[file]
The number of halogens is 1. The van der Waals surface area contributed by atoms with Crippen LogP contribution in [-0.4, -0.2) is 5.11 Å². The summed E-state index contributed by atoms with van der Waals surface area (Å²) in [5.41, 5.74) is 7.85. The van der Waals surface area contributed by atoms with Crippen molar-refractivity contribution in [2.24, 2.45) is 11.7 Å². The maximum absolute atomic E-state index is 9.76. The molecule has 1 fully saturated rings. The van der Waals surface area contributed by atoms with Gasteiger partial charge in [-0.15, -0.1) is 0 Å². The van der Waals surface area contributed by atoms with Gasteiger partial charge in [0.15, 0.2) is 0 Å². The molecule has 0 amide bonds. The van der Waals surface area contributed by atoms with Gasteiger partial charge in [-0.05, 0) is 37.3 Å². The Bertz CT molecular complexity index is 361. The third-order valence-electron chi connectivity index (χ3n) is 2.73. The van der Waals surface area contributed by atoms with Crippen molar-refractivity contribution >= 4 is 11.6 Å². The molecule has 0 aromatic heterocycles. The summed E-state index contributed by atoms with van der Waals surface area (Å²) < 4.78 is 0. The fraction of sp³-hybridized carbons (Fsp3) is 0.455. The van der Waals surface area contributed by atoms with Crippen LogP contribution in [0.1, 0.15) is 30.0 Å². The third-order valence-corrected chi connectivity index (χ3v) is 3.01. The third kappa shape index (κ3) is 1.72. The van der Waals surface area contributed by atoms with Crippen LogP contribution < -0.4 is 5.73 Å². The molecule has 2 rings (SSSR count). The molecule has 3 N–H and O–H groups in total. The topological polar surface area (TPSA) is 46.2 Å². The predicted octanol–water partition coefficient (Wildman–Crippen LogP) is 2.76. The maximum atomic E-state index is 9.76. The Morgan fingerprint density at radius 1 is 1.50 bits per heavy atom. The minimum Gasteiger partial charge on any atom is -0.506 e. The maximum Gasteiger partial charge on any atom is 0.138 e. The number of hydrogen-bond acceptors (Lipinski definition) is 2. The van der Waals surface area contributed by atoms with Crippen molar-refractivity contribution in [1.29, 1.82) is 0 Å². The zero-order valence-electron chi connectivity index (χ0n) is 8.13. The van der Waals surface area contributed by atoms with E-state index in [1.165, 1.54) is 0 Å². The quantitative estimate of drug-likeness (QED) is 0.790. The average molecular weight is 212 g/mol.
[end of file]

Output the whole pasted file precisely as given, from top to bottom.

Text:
The number of halogens is 1. The van der Waals surface area contributed by atoms with Crippen LogP contribution in [-0.4, -0.2) is 5.11 Å². The summed E-state index contributed by atoms with van der Waals surface area (Å²) in [5.41, 5.74) is 7.85. The van der Waals surface area contributed by atoms with Crippen molar-refractivity contribution in [2.24, 2.45) is 11.7 Å². The maximum absolute atomic E-state index is 9.76. The molecule has 1 fully saturated rings. The van der Waals surface area contributed by atoms with Gasteiger partial charge in [-0.15, -0.1) is 0 Å². The van der Waals surface area contributed by atoms with Gasteiger partial charge in [0.15, 0.2) is 0 Å². The molecule has 0 amide bonds. The van der Waals surface area contributed by atoms with Gasteiger partial charge in [-0.05, 0) is 37.3 Å². The Bertz CT molecular complexity index is 361. The third-order valence-electron chi connectivity index (χ3n) is 2.73. The van der Waals surface area contributed by atoms with Crippen molar-refractivity contribution >= 4 is 11.6 Å². The molecule has 0 aromatic heterocycles. The summed E-state index contributed by atoms with van der Waals surface area (Å²) < 4.78 is 0. The fraction of sp³-hybridized carbons (Fsp3) is 0.455. The van der Waals surface area contributed by atoms with Crippen LogP contribution in [0.1, 0.15) is 30.0 Å². The third-order valence-corrected chi connectivity index (χ3v) is 3.01. The third kappa shape index (κ3) is 1.72. The van der Waals surface area contributed by atoms with Crippen LogP contribution < -0.4 is 5.73 Å². The molecule has 2 rings (SSSR count). The molecule has 3 N–H and O–H groups in total. The topological polar surface area (TPSA) is 46.2 Å². The predicted octanol–water partition coefficient (Wildman–Crippen LogP) is 2.76. The maximum atomic E-state index is 9.76. The Morgan fingerprint density at radius 1 is 1.50 bits per heavy atom. The minimum Gasteiger partial charge on any atom is -0.506 e. The maximum Gasteiger partial charge on any atom is 0.138 e. The number of hydrogen-bond acceptors (Lipinski definition) is 2. The van der Waals surface area contributed by atoms with Crippen molar-refractivity contribution in [1.29, 1.82) is 0 Å². The zero-order valence-electron chi connectivity index (χ0n) is 8.13. The van der Waals surface area contributed by atoms with E-state index in [1.165, 1.54) is 0 Å². The quantitative estimate of drug-likeness (QED) is 0.790. The average molecular weight is 212 g/mol.